Ticketmaster Pays $10M Fine For Hacking Rival
The ticket sales and distribution company Ticketmaster has agreed to pay a $10 million fine to resolve charges of hacking the computer systems of a rival online ticketing service. The company is paying the fine to settle and avoid prosecution for a five-count charge encompassing computer intrusion and fraud offenses, a statement from the US Department of Justice (DOJ) indicates.
The fine originates from allegations of Ticketmaster gaining illegal access to the systems and inner workings of one of its rivals, CrowdSurge (which had merged with a similar company named Songkick and later took up its name).
The US Justice Department indicted Ticketmaster for accessing CrowdSurge’s computers using stolen passwords in order to get access to proprietary information, and also sifting out for restricted CrowdSurge webpages to gain access to proprietary information on its customers and then working to poach them.
CrowdSurge was an online ticketing seller that focused on presale tickets and was much smaller than Ticketmaster even in its heyday. It seems that Ticketmaster sought out to crush the company using illegal means and apparently even succeeded, given that CrowdSurge merged with Songkick and later shut down and sold some of its assets to Ticketmaster’s parent firm Live Nation.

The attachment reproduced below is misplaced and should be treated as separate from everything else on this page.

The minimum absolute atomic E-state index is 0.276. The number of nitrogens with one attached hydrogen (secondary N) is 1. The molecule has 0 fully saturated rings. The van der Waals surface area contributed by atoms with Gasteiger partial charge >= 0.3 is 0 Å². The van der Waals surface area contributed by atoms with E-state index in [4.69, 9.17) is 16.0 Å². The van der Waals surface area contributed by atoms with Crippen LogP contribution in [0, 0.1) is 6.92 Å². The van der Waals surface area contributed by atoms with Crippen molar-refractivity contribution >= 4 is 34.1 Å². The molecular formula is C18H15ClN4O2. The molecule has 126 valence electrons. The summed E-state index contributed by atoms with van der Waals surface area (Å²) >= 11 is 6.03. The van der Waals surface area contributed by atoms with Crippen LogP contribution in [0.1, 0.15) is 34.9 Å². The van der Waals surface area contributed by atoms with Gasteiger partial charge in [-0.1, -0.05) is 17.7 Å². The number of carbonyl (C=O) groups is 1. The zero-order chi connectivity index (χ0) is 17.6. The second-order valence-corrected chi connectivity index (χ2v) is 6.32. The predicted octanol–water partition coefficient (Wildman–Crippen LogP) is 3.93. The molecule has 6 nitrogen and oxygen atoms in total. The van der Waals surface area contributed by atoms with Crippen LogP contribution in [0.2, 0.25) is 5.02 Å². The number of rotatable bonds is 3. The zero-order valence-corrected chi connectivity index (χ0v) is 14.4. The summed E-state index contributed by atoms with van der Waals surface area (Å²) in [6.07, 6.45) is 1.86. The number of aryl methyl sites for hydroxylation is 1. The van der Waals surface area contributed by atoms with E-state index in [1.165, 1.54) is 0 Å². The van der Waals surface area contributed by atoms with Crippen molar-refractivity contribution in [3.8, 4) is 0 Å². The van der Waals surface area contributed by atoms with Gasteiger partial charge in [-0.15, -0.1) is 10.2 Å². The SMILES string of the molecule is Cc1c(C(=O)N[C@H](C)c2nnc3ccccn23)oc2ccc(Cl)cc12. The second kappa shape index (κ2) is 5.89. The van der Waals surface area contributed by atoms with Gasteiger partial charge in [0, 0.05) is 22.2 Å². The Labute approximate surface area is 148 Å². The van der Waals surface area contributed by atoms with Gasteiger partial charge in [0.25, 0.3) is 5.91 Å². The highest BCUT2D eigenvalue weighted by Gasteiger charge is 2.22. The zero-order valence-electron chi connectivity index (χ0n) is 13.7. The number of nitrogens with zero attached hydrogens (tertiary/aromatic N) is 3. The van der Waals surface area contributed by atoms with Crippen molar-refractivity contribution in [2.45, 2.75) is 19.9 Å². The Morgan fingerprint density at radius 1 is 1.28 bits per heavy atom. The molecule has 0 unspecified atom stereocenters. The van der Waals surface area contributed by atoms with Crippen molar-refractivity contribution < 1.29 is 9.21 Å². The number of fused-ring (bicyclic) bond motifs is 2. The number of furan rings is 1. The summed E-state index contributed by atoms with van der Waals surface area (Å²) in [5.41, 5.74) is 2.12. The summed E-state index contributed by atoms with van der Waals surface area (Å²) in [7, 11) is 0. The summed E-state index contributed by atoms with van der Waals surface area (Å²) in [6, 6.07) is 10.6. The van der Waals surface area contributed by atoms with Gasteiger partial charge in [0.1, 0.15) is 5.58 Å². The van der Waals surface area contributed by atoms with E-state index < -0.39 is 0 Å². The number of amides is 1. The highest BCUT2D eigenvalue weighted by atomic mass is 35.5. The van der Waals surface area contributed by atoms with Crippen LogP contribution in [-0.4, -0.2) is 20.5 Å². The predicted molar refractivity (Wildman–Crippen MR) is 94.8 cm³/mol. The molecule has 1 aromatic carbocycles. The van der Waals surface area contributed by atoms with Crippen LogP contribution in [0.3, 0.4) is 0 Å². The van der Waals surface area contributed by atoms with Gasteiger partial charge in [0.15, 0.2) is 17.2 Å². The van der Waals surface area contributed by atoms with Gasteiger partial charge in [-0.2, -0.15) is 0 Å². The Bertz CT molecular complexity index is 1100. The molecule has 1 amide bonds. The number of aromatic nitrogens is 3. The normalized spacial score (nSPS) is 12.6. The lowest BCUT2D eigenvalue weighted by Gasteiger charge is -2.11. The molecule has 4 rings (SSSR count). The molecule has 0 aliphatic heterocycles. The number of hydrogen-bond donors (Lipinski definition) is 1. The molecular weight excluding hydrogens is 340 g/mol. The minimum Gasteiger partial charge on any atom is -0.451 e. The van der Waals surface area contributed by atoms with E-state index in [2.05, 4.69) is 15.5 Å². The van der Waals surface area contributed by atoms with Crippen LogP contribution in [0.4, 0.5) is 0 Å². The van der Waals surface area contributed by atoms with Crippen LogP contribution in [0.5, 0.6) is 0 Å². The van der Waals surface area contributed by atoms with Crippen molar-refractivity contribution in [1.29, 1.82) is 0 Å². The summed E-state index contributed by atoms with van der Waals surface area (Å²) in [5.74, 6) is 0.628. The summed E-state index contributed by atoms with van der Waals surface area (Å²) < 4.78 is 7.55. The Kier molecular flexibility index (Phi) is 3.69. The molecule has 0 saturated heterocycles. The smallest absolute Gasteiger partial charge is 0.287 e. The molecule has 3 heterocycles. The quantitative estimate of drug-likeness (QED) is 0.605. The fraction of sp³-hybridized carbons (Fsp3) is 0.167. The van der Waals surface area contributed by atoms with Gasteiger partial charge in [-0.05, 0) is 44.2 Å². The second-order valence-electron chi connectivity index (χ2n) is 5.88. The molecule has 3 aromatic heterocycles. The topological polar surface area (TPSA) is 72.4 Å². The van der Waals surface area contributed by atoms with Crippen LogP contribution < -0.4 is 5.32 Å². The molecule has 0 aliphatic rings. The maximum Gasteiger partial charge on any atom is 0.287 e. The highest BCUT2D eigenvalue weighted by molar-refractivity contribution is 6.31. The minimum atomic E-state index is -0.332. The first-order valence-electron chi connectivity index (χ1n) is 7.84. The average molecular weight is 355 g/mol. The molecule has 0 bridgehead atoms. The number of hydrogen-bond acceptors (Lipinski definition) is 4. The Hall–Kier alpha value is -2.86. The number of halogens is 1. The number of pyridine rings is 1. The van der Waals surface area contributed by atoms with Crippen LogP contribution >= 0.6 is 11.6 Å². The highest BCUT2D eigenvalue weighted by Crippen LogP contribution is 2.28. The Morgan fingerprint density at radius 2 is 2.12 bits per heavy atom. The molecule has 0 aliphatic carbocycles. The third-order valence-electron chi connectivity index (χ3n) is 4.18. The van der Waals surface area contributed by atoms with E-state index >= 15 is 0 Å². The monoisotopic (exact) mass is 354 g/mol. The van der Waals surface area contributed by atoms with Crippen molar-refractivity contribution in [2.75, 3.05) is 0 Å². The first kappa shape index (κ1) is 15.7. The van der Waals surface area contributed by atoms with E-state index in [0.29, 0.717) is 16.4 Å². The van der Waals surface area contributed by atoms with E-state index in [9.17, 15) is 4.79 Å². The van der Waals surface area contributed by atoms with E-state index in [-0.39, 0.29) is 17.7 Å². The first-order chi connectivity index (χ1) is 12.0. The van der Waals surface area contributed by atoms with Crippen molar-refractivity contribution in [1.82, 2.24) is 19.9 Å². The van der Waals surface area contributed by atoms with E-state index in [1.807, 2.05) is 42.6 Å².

In 2017, CrowdSurge had sued Live Nation for antitrust violations and battled the case before accepting a $110 million settlement from Live Nation at the end. Even with that significant monetary settlement, CrowdSurge (later merged with Songkick) lost big because it had already shut down its operations at the time it was reached.
At the center of the brawl between Ticketmaster and CrowdSurge lies a former CrowdSurge employee named Stephen Mead who took up a job at Ticketmaster and a now-fired Ticketmaster executive Zeeshan Zaidi who’s alleged to have pressed Mead to give out secrets of his old employer CrowdSurge.
With its $10 million fine, Ticketmaster has resolved its criminal case and won’t face prosecution in the courts as initially sought. Accepting guilt of the charges, the company has agreed to maintain a compliance and ethics program designed to prevent and sniff out violations of the US Computer Fraud and Abuse Act and to prevent the unauthorized acquisition of information belonging to its rivals, the DOJ notes.
Under the terms of its settlement, Ticketmaster has entered into a 3-year probationary period wherein it’ll strictly adhere to US Computer Fraud and Abuse Act and other applicable laws and be on the hook for the prosecution of the just-settled charges if found to be in violation of those laws.